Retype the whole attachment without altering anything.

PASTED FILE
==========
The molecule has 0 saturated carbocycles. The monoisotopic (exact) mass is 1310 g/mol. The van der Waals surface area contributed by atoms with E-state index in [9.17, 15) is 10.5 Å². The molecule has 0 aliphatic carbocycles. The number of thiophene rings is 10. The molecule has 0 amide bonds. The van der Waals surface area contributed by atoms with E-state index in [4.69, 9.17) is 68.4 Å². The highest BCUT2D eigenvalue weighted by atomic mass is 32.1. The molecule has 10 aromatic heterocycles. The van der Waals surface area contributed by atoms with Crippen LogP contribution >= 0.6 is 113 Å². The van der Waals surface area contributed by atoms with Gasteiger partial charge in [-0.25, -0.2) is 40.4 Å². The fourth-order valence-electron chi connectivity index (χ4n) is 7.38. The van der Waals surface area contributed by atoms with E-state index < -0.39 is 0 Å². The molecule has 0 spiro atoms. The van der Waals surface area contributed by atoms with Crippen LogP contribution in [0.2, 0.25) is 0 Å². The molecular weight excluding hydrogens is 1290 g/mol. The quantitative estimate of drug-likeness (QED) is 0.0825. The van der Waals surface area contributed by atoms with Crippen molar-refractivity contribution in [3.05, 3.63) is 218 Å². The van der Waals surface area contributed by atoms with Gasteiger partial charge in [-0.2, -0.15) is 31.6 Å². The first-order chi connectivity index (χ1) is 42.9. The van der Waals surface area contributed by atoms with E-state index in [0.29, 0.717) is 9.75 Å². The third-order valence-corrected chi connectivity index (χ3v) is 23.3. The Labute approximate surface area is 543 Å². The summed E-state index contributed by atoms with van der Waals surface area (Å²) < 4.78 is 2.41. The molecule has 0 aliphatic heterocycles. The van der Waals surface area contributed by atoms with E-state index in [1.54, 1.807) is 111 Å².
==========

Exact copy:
The molecule has 0 saturated carbocycles. The monoisotopic (exact) mass is 1310 g/mol. The van der Waals surface area contributed by atoms with E-state index in [9.17, 15) is 10.5 Å². The molecule has 0 aliphatic carbocycles. The number of thiophene rings is 10. The molecule has 0 amide bonds. The van der Waals surface area contributed by atoms with E-state index in [4.69, 9.17) is 68.4 Å². The highest BCUT2D eigenvalue weighted by atomic mass is 32.1. The molecule has 10 aromatic heterocycles. The van der Waals surface area contributed by atoms with Crippen LogP contribution >= 0.6 is 113 Å². The van der Waals surface area contributed by atoms with Gasteiger partial charge in [-0.25, -0.2) is 40.4 Å². The fourth-order valence-electron chi connectivity index (χ4n) is 7.38. The van der Waals surface area contributed by atoms with E-state index < -0.39 is 0 Å². The molecule has 0 spiro atoms. The van der Waals surface area contributed by atoms with Crippen LogP contribution in [0.2, 0.25) is 0 Å². The molecular weight excluding hydrogens is 1290 g/mol. The quantitative estimate of drug-likeness (QED) is 0.0825. The van der Waals surface area contributed by atoms with Crippen molar-refractivity contribution in [3.05, 3.63) is 218 Å². The van der Waals surface area contributed by atoms with Gasteiger partial charge in [-0.2, -0.15) is 31.6 Å². The first-order chi connectivity index (χ1) is 42.9. The van der Waals surface area contributed by atoms with E-state index in [0.29, 0.717) is 9.75 Å². The third-order valence-corrected chi connectivity index (χ3v) is 23.3. The Labute approximate surface area is 543 Å². The summed E-state index contributed by atoms with van der Waals surface area (Å²) < 4.78 is 2.41. The molecule has 0 aliphatic heterocycles. The van der Waals surface area contributed by atoms with E-state index in [1.54, 1.807) is 111 Å².